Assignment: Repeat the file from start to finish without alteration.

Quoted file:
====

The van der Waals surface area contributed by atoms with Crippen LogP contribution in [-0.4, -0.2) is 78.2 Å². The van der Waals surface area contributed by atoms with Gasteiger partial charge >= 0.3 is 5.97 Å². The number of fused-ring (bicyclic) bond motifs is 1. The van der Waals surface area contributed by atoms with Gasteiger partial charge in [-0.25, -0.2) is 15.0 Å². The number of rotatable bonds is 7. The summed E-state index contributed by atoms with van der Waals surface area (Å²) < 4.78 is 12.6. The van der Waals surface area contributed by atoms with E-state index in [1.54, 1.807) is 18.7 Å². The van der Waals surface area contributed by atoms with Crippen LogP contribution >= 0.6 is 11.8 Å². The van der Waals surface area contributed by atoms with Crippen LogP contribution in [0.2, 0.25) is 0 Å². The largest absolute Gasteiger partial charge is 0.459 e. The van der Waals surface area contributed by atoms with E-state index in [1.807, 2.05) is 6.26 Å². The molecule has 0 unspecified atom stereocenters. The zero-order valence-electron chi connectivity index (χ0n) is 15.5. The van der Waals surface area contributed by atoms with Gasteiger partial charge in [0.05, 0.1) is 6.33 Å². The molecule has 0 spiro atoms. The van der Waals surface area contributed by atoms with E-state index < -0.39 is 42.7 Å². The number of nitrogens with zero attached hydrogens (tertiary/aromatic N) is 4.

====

The van der Waals surface area contributed by atoms with Crippen LogP contribution in [-0.4, -0.2) is 78.2 Å². The van der Waals surface area contributed by atoms with Gasteiger partial charge >= 0.3 is 5.97 Å². The number of fused-ring (bicyclic) bond motifs is 1. The van der Waals surface area contributed by atoms with Gasteiger partial charge in [-0.25, -0.2) is 15.0 Å². The number of rotatable bonds is 7. The summed E-state index contributed by atoms with van der Waals surface area (Å²) < 4.78 is 12.6. The van der Waals surface area contributed by atoms with E-state index in [1.54, 1.807) is 18.7 Å². The van der Waals surface area contributed by atoms with Crippen LogP contribution >= 0.6 is 11.8 Å². The van der Waals surface area contributed by atoms with Crippen LogP contribution in [0.2, 0.25) is 0 Å². The largest absolute Gasteiger partial charge is 0.459 e. The van der Waals surface area contributed by atoms with E-state index in [1.807, 2.05) is 6.26 Å². The molecule has 0 unspecified atom stereocenters. The zero-order valence-electron chi connectivity index (χ0n) is 15.5. The van der Waals surface area contributed by atoms with Gasteiger partial charge in [0.05, 0.1) is 6.33 Å². The molecule has 0 spiro atoms. The van der Waals surface area contributed by atoms with E-state index < -0.39 is 42.7 Å². The number of nitrogens with zero attached hydrogens (tertiary/aromatic N) is 4.